Many of the people we speak to strongly support the new acute care hospital project, but want to make sure that whatever change is coming won’t negatively affect their ability to access local healthcare.

February 10, 2015 - Gary Switzer, CEO, ESC LHIN, presents the CPP to a group of residents in Kingsville.

February 10, 2015 – Gary Switzer, CEO, ESC LHIN, presents the CCP to a group of residents in Kingsville.

As the future of healthcare is redefined, the goal is to provide everyone with the right service, in the right place, at the right time.  The New Single-Site Acute Care Hospital is a core component, but only part of this vision!

Right now, as part of that plan, the Erie St. Clair LHIN is working with a separate Steering Committee on a Community Capacity Plan (CCP) which includes a vision of future service delivery.  The CCP Steering Committee is co-chaired by the CEO of the Alzheimer Society of Windsor and Essex County, Sally Bennett Olczak and the CEO of the Erie St. Clair CCAC, Lori Marshall.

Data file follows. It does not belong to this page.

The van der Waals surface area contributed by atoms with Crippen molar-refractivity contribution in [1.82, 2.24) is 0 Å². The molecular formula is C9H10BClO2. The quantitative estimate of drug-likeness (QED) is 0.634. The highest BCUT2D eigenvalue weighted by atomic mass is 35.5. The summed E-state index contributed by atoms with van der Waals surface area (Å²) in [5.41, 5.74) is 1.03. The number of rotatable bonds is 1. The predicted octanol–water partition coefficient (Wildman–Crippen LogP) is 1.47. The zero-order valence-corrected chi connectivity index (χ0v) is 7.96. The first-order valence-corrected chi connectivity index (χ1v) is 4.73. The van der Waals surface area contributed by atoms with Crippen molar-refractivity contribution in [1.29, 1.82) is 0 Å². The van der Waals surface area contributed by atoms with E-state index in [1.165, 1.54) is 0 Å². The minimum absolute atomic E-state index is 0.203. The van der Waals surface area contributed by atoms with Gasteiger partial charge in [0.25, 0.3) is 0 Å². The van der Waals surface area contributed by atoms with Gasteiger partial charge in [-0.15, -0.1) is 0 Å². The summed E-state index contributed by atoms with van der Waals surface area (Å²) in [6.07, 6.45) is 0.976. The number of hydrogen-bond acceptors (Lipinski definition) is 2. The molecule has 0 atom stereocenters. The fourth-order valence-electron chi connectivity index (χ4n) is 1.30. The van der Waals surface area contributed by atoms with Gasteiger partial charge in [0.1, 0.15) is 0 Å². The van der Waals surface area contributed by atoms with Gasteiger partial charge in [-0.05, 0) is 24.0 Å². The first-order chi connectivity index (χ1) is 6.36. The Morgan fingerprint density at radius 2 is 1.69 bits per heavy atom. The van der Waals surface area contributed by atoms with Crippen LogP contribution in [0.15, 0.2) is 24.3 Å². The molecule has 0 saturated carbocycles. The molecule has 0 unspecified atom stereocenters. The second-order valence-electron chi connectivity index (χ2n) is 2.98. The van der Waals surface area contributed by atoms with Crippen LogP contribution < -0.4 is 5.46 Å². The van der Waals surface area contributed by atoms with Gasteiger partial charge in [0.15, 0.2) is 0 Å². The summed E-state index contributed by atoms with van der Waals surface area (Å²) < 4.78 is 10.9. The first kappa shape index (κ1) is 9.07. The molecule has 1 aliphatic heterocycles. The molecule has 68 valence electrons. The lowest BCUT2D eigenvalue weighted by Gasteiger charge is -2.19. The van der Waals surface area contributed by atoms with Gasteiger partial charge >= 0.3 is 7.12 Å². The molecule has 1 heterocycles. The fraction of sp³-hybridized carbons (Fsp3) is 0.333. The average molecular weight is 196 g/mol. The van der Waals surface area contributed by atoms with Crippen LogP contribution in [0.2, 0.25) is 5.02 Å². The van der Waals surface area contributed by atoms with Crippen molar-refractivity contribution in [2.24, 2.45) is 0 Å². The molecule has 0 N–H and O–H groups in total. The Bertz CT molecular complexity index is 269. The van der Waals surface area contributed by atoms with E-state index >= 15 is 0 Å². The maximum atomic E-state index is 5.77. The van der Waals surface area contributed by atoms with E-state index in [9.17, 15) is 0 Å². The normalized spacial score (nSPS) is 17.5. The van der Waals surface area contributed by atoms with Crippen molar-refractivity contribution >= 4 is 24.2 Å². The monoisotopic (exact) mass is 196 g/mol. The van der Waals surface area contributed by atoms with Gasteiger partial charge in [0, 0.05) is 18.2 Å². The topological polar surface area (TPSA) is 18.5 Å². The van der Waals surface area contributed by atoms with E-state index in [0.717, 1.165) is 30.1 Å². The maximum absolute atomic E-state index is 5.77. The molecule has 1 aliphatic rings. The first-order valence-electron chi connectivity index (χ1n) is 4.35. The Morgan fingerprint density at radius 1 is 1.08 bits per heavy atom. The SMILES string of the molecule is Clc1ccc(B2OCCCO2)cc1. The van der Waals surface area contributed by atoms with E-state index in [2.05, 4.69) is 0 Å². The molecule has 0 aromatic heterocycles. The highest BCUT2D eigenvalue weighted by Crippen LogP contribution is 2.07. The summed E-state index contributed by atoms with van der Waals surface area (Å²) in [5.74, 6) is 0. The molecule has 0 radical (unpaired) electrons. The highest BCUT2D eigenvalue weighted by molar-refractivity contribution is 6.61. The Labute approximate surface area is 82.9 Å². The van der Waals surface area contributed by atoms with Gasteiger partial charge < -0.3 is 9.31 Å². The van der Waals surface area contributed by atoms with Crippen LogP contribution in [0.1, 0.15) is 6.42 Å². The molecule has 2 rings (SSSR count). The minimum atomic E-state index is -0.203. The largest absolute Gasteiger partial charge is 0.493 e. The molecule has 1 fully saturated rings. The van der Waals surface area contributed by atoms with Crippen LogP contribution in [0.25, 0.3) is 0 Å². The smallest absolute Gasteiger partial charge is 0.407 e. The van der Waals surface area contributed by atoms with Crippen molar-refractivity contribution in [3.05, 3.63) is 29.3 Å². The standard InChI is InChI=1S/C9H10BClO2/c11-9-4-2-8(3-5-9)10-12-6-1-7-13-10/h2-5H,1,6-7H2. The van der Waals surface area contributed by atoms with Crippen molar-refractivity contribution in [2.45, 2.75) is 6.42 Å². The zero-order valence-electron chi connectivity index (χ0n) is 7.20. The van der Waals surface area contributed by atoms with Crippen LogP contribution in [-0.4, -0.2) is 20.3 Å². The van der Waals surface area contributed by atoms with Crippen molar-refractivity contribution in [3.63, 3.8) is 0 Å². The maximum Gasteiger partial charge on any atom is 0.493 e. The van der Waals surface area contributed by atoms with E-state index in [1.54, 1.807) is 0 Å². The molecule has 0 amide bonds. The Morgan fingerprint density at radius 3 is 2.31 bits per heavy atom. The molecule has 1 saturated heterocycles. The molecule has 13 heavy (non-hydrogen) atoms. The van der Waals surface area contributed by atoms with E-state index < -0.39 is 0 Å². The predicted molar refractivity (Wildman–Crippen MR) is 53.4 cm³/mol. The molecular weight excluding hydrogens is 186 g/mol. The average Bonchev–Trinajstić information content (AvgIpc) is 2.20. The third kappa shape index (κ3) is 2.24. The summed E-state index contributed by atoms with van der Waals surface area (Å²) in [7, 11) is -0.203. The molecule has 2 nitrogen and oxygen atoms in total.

MORE:  Community Capacity Plan

“The aim is to complement the existing Windsor hospital acute services planning by continuing to consider and define which services and functions may be delivered safely in a community setting.”  Gary Switzer, CEO, Erie St. Clair LHIN.

The plan will identify any current gaps in healthcare services, any gaps that will be created when the site for a new hospital is chosen and develop new programs, approaches, and services throughout the community to close those gaps.

For more on the Community Capacity Plan, check out the LHIN’s slide presentation that Gary Switzer, CEO of the Erie St. Clair LHIN, presented to residents in Kingsville earlier this month.

WATCH: Community Capacity Plan – Slide Show